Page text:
Shakespeare downplays Caesar's ambition right up until the moment he is attacked by the conspirators. In the first two acts of the play Caesar is offstage much more than he is on. When onstage, he is portrayed as a sort of portly politician who is acting democratic, friendly, cordial, and humble in order to make as many friends as possible among the patricians and to make a favorable impression on the plebeians. Shakespeare evidently intended to have Caesar show his true self just before he is assassinated, which would contribute to the dramatic impact of that bloody scene and would prove to the audience that the conspirators might have been justified in plotting his death. The fact that Caesar knows he is going to be made king has gone to his head. He disregards his wife Calpurnia's pleas to stay at home, the warnings of the Soothsayer to "Beware the Ides of March," and all the supernatural omens that seem to have been sent as warnings. He also insults all the petitioners surrounding him, getting them to grovel and then expressing his contempt for their groveling. Perhaps he feels that his coronation is all but certain and now he can stop being so cordial and democratic. Just before he is stabbed to death, he makes his most revealing speech:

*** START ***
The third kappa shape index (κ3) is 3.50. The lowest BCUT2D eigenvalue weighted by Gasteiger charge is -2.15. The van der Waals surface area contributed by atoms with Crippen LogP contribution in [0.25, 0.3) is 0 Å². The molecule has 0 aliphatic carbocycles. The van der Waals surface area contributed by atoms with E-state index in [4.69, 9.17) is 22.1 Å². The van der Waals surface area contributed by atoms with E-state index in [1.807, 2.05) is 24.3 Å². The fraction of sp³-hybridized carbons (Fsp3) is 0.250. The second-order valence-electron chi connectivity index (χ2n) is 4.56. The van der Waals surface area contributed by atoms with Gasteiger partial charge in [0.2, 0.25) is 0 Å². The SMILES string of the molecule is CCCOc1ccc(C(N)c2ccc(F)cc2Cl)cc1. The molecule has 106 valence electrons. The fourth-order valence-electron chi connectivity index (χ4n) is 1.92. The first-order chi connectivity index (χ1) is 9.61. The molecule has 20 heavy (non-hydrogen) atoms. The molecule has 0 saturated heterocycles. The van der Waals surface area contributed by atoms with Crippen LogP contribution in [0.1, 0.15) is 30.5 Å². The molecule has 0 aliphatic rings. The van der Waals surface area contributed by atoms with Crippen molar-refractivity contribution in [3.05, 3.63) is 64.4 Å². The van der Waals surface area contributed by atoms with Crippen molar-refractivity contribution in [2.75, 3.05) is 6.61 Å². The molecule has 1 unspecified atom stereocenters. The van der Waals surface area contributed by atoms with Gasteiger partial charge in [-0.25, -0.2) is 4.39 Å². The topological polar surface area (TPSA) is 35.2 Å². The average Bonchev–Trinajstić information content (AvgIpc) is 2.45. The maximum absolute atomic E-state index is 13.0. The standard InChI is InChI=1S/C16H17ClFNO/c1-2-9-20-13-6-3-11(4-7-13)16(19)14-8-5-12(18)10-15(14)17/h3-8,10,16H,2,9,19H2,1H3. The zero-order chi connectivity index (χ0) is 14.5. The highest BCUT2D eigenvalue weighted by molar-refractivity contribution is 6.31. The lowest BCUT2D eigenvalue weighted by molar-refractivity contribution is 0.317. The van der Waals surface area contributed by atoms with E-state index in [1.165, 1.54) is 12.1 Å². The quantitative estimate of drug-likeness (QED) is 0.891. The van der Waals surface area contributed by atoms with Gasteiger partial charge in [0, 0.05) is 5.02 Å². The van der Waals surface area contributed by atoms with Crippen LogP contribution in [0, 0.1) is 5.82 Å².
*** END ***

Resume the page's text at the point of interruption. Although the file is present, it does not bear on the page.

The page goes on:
I could be well moved, if I were as you;
If I could pray to move, prayers would move me;
But I am constant as the northern star,
Of whose true-fix'd and resting quality
There is no fellow in the firmament.
The skies are painted with unnumber'd sparks;
They are all fire and every one doth shine;
But there's but one in all doth hold his place.
So in the world, 'tis furnish'd well with men,
And men are flesh and blood, and apprehensive;
Yet in the number I do know but one
That unassailable holds on his rank,
Unshaked of motion; and that I am he,
Let me a little show it, even in this;
That I was constant Cimber should be banish'd,
And constant do remain to keep him so.
And when Cinna starts to remonstrate, Caesar says,
Hence! Wilt thou life up Olympus?
Then they all close on him with swords and daggers. Though we know it was planned beforehand, it still almost seems as if Caesar provoked them into doing it.
When Caesar says "If I could pray to move," he seems to be implying that he does not believe in prayer, possibly that he is above prayer because of his distinction. He cannot pray to the gods because he secretly feels like he is a god. This conviction is further implied when he says, "Hence! Wilt thou lift up Olympus?" The summit of Mount Olympus was the home of the gods, and Caesar evidently imagined himself up there among them, drinking nectar and eating ambrosia. Caesar is so ambitious that he won't be satisfied with being a mere king. The next step up what Brutus called "young ambition's ladder" is to become a god. That would not have been hard to achieve in ancient Roman times. The Senate could declare a person to be a god and order everyone in the empire to worship him or her as such. Caesar's successor Octavius Augustus became a god by Senate decree, as did Caligula. Augustus Caesar's fiendish wife Livia was declared a goddess posthumously on the orders of Emperor Claudius. Julius Caesar himself was also made a god posthumously by public acclamation.
So perhaps even Cassius and Brutus did not fully comprehend how ambitious Julius Caesar actually was. When Antony makes his famous funeral address, he does not seem to deny Caesar's ambition because it was all too obvious. Antony may not have realized that his good friend's ambition went beyond being a mere mortal.